In the current study, data were collected to measure different type of risk among under five children
However, Masson et al 3 in the study of Injuries in a Problematic Socioeconomic Context among Reunion Indian Ocean noted one year incidence of injury related hospital admission was 1145.7 per one Lakh and 714.1 per one lakh among under five boys and girls respectively. In the same way, 8.8 per one lakh and 18.0 per one lakh injury related death among under five boys and girls respectively. He also noted under five year incidence of injury (/100 000), by falls (349.4), Poisoning (204.3) Traffic accidents (69.6), Stuck or cut by object (119.9), Burns (100.7), non-intentional (932.7) and Homicides or assaults (8.9).
Mukerji et al 4 in the study of Epidemiology of paediatric burns in Indore. Hospitalised paediatric burns constituted 13.5% of total burn accidents. These children were categorised into three groups, the infants and toddlers (0-2 years), early childhood (>2-6 years) and late childhood (>6-14 years). In the first two groups scalding was the predominant cause of injury while in late childhood there were many more flame and electric burns. Males were mainly affected.
Risks of home accidents among under five children were also studied. Most of children in urban slum were exposed to fire accidents because the fire was within reach in urban slum. On the other hand the under five children of MIG area were more frequently exposed to electric appliances as compare to urban slum. The risk of falling of a material or item was very common in under five children in urban slum, which was, nil in MIG area.
Further analysis of data revealed that fire was within reach among more than three fourth of under five children. For each age group in urban slum area, the same range from 8.9% to 17.8%. In the same way the risk of electric appliances being within reach in MIG area increased with increase in age group.
Sharma et al 5 in his study of ‘At Risk' Under Five Children in rural area (Pachhad block of District Sirmour, H.P.) found that majority of ‘at risk' children were found in the age group of 25-36 months. Higher prevalence of ‘at risk' children in this age group may be due to the fact that in India, pregnancies occur too close and by the time, the child is 2 year old, mother has another sibling in her lap. So the elder sibling is neglected and left in the care of some substitute.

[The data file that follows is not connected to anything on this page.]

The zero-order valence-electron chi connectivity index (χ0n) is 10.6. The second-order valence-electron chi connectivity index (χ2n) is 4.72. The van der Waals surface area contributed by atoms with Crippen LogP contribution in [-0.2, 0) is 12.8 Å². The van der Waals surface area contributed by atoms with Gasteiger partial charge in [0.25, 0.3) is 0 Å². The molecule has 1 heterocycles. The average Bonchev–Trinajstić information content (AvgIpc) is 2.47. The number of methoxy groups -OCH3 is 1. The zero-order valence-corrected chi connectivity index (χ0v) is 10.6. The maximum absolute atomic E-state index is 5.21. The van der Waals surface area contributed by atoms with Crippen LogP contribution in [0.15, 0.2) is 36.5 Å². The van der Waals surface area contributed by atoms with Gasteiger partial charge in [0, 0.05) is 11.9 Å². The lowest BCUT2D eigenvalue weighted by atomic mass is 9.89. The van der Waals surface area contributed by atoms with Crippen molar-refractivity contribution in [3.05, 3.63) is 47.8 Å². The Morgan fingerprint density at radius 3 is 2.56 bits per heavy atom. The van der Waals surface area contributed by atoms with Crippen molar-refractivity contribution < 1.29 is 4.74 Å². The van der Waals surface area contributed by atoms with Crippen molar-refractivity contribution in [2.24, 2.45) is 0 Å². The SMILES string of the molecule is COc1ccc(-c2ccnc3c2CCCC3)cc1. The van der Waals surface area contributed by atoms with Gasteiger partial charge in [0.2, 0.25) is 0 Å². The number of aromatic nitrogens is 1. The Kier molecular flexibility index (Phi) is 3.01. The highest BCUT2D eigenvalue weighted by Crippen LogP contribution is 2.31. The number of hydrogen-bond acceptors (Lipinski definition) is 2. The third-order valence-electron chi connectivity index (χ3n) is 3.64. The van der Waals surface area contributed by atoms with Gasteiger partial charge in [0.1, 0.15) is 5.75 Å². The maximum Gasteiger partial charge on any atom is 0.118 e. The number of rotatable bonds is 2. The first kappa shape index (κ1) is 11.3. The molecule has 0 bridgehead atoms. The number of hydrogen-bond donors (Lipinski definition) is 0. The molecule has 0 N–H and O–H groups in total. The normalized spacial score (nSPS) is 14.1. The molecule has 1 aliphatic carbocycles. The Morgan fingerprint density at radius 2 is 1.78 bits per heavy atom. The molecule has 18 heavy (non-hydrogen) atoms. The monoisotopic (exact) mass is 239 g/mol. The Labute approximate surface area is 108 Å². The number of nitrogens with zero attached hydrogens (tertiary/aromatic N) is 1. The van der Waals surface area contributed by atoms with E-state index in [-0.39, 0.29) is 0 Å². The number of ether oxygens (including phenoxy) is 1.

The illiterate mothers did not take precaution from household chemicals in urban slum because two third under five children (64.5%) were within its reach. It was also observed that the under five children whose mothers were either illiterate or educate up to primary standard were more at risk of different type of home accidents as compare to educated mother in urban slum. In MIG area the effect of education could not be seen for the risk of electric appliances and household chemicals being within reach.
Sharma et al 5 in his study of ‘At Risk' Under Five Children in rural area (Pachhad block of District Sirmour, H.P.) also recorded the educational status of mother of ‘At Risk' children. 89.3% mothers were illiterate, 66.5% study up to primary, 50% up to middle, 45.5% up to higher and 55.1% above higher. Literacy is an index of awareness and knowledge and plays an important role in detecting the behavior of a person towards health and disease. Educated people are relatively more health conscious than uneducated. So as the literacy status of parents' increases, the prevalence of ‘at risk' factors decreases.
Analysis of data revealed that fall was the commonest accident / injury among under five children and was almost similar in both the areas. Certain form of injury / accidents like electric shock, dog bite and foreign body ingestion were only recorded in the urban slum area and was not found in MIG area. On the contrary two cases of poisoning were found in MIG area and none from slum area.
Macgregor 6 in the study of Injuries associated with falls from beds reviewed by all children attending with an injury sustained due to a fall from a bed or top bunk over five months at accident and emergency (A&E) department in the Royal Aberdeen Children's Hospital (U.K). 85 children were identified, a majority of whom were reported to have fallen out of bed while sleeping. 25 sustained a fracture, 27 a head injury, 12 a laceration requiring treatment, and 21 sustained a soft tissue injury to a limb. Fourteen (16%) required admission. 66 (78%) of the injuries occurred in children under the age of 6 years. His studies showed a higher incidence of significant injury than previously reported, and demonstrate the inadvisability of letting children under the age of 6 years sleep in upper bunks. In an attempt to make parents more aware of the risks it is recommended that these dangers should be brought to public attention.